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Beautiful Banff worth the trip – Boston Herald

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It was that purpley-sky part of daybreak and a bright, searing moon was hanging over the snow-blanketed trees and dramatic peaks of Banff, Canada.

My friend Larry – who has pretty much skied everywhere in the world – sipped his coffee in the cold morning air and let out a happy sigh, its echo floating upward as breath/smoke toward the still glistening stars.

“This might be,” he said, looking around, “the most beautiful ski town there is.”

He’s not wrong. Banff is almost otherworldly in its beauty. The Canadian Rockies soar just beyond the town center, more dramatic from the lack of foothills. The snow falls often, keeping things white, bright and movie-set perfect. And yet, it’s real.

Even better: Banff isn’t just a beautiful town. More so, it’s a National Park with three unique ski areas, all within easy range from town.

For setting, ski and ride variety and just plain “aha moments,” Larry’s right: It’s hard to beat Banff.

I arrived in Banff via Calgary airport and a rental car ride (less than two hours) on a Sunday afternoon. I’d been before – well before the Pandemic – and I was excited to see how things had and had not changed. With friends, our plan was to ski each of the “SkiBig3” resorts as they are known (https://www.skibig3.com) and to savor the add-ons: unique dining spots, cool non-skiing activities and of course, stays at the two Fairmont Properties in Banff.

How’d it hold up? One word: Perfection.

My first base camp was the Fairmont Banff Springs, a breathtaking property with incredible roots: It was the first hotel built there and is a big reason the region got enough attention to become a National Park (one of the first in the world). It sits above town but below the peaks, giving you a dual mood of nestled in and above it all. I love it.

A shuttle took us to our first ski day at the steep, fast and beloved by locals Mount Norquay, just a five-minute (at most) ride above town. Shuttles run from town all day, making it an easy commute. Norquay is sometimes skipped by the visitor; I suggest you take it on. For views, steeps and history, it’s a must.

It is steep, and can sometimes have more packed than powder, but in this year of troubled weather where I’m from (the northeast), it hit just right. We carved fast and fun runs on perfect packed snow. I never saw a speck of ice.

Norquay’s lift system already runs well – we were able to crank out runs easily – and that will only get better. Their Norquay 100 plan (https://banffnorquay.com/norquay-100-vision/) starts with replacing their North American lift (said to be one of the oldest out there) and their lodge, then digs into even more. For now, though, it’s still worth a ski day.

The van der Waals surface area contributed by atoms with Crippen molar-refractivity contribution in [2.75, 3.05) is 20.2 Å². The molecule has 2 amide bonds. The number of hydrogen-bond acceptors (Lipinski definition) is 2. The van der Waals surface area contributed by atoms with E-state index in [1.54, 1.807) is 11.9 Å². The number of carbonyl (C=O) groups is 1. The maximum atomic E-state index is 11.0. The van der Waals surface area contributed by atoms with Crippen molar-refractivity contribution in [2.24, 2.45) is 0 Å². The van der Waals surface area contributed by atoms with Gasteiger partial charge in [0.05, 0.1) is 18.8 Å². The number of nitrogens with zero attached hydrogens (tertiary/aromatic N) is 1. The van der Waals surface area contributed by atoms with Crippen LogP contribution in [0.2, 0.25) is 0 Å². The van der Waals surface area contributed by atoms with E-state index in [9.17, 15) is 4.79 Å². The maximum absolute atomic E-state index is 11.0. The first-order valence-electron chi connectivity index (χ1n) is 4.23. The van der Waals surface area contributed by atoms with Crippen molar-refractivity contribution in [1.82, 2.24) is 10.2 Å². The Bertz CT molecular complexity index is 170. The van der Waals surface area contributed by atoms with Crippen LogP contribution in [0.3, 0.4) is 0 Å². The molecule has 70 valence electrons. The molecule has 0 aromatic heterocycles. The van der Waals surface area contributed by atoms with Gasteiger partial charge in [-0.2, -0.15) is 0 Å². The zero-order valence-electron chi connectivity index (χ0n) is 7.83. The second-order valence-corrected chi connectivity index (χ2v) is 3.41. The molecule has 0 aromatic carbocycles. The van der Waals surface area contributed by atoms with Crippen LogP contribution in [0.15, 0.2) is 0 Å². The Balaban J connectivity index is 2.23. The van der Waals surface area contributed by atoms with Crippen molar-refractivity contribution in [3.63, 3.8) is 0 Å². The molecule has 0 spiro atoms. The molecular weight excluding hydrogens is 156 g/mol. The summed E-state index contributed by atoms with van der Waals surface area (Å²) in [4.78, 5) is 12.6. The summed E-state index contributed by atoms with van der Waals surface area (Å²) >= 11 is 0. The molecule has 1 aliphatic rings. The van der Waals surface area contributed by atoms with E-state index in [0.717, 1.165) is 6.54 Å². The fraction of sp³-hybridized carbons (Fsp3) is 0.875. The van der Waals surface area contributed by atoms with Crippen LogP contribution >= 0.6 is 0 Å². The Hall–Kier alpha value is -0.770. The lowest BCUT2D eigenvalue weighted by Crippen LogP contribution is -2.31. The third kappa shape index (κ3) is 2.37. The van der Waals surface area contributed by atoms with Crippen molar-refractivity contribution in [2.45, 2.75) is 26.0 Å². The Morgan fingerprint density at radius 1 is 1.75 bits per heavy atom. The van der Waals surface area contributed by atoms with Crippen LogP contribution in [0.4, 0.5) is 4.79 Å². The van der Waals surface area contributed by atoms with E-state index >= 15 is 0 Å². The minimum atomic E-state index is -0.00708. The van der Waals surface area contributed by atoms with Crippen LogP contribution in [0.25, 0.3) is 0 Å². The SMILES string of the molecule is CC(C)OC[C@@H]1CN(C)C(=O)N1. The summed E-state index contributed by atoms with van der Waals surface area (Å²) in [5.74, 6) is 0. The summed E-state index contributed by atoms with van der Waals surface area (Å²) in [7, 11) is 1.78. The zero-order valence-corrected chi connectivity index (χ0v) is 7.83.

Day two sent us up to Banff Sunshine (https://www.skibanff.com) a bigger resort with tons of varied terrain and, even cooler: an overnight lodge located smack in the middle of the mountain.

About 20 minutes from Banff proper, Sunshine has you load a gondola up to their mid-mountain base where you’ll find dining and an overnight lodge. Stay the night and when the lifts shut down, the place is all yours (along with the other inn dwellers).

Sunshine wowed me with its terrain, from easy cruisers to steeper fun to – for those with the guts and ability – some pretty epic off piste terrain.

I’m a cruiser lately, though, so my favorite spot this day was Goat’s Eye Mountain, where I found steeper and perfectly groomed trails to just fly down. There’s also Lookout Mountain where you’ll find cruisers, some tougher runs and the Delirium Dive area, an off piste experts-only section sure to thrill your superstar skier or rider.

A cool thing about Sunshine: they farm their snow rather than make it. Giant fencing areas way up top catch snow that’s blowing and store it for the resort to move around where needed. You can see the farms from lifts – and the snow is just perfect.

I wasn’t staying overnight up there this time, so we took the long and fun run back down to the bottom and headed another 20 minutes or so north to Lake Louise, where I checked into the world-renowned Fairmont Chateau Lake Louise.

After a sunset sleigh ride out onto the famed lake. You think the views are incredible until you turn to come back and see the hotel, lit in the dusk sky, with a backdrop of the ski trails. Wow.

The next day we skied Lake Louise, where a new lift has created a progression learning area that skis like a dream – steeper than most learning spots but with snow so forgiving it’s a perfect place to up your pace or just let loose and relax.

Lake Louise isn’t just beautiful. It’s a challenging (read: their greens ski like most blues I’ve encountered) yet accessible mountain: almost any lift you take gives you a green or blue option, meaning everyone can pretty much ski together.

Our day there featured bluebird skies, temps warm enough to keep us comfortable and cool enough to keep the snow prime, and barely a lift line to be seen. In fact, across Banff that week, I never waited more than a moment at any lift. They’ve got the space to spread folks out, and in this era of crowded trails, that’s a special vibe.

I’ve skied Lake Louise twice: Both days are counted among my best ski days ever.

While I moved from resort to resort, I could have easily spent all three days at any of them. I missed some trails (lack of time) but that just gives me a reason to return.

Banff has the incredible good looks of a “super model” ski town, but that’s not all. It’s got the brains, management and just plain friendly soul that makes it all worth the trip.

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